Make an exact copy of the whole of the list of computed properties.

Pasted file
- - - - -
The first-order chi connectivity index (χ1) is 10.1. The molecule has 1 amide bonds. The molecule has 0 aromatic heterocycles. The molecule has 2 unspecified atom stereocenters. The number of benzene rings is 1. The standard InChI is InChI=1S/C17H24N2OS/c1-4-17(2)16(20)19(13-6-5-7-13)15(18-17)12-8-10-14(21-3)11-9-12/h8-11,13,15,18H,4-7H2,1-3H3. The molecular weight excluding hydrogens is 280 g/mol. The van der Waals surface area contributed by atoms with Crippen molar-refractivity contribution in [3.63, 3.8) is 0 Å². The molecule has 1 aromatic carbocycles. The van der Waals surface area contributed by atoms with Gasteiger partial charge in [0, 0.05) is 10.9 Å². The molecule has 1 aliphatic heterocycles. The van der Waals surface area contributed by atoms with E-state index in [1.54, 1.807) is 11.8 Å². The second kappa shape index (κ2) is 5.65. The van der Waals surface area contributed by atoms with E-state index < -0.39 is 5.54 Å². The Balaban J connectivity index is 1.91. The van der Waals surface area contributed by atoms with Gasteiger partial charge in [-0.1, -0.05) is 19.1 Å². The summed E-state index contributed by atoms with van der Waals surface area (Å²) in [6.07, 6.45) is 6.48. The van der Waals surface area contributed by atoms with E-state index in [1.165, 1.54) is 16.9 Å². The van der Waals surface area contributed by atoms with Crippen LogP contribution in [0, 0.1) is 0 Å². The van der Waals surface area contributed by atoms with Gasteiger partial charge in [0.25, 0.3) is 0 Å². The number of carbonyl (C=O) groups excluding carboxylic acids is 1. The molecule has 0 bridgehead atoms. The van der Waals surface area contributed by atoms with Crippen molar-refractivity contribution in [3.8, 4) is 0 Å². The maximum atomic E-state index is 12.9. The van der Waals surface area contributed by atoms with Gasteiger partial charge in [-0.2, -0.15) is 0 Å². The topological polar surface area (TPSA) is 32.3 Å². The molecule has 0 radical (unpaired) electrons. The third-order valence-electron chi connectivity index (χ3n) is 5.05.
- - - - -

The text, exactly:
The first-order chi connectivity index (χ1) is 10.1. The molecule has 1 amide bonds. The molecule has 0 aromatic heterocycles. The molecule has 2 unspecified atom stereocenters. The number of benzene rings is 1. The standard InChI is InChI=1S/C17H24N2OS/c1-4-17(2)16(20)19(13-6-5-7-13)15(18-17)12-8-10-14(21-3)11-9-12/h8-11,13,15,18H,4-7H2,1-3H3. The molecular weight excluding hydrogens is 280 g/mol. The van der Waals surface area contributed by atoms with Crippen molar-refractivity contribution in [3.63, 3.8) is 0 Å². The molecule has 1 aromatic carbocycles. The van der Waals surface area contributed by atoms with Gasteiger partial charge in [0, 0.05) is 10.9 Å². The molecule has 1 aliphatic heterocycles. The van der Waals surface area contributed by atoms with E-state index in [1.54, 1.807) is 11.8 Å². The second kappa shape index (κ2) is 5.65. The van der Waals surface area contributed by atoms with E-state index < -0.39 is 5.54 Å². The Balaban J connectivity index is 1.91. The van der Waals surface area contributed by atoms with Gasteiger partial charge in [-0.1, -0.05) is 19.1 Å². The summed E-state index contributed by atoms with van der Waals surface area (Å²) in [6.07, 6.45) is 6.48. The van der Waals surface area contributed by atoms with E-state index in [1.165, 1.54) is 16.9 Å². The van der Waals surface area contributed by atoms with Crippen LogP contribution in [0, 0.1) is 0 Å². The van der Waals surface area contributed by atoms with Gasteiger partial charge in [0.25, 0.3) is 0 Å². The number of carbonyl (C=O) groups excluding carboxylic acids is 1. The molecule has 0 bridgehead atoms. The van der Waals surface area contributed by atoms with Crippen molar-refractivity contribution in [3.8, 4) is 0 Å². The maximum atomic E-state index is 12.9. The van der Waals surface area contributed by atoms with Gasteiger partial charge in [-0.2, -0.15) is 0 Å². The topological polar surface area (TPSA) is 32.3 Å². The molecule has 0 radical (unpaired) electrons. The third-order valence-electron chi connectivity index (χ3n) is 5.05.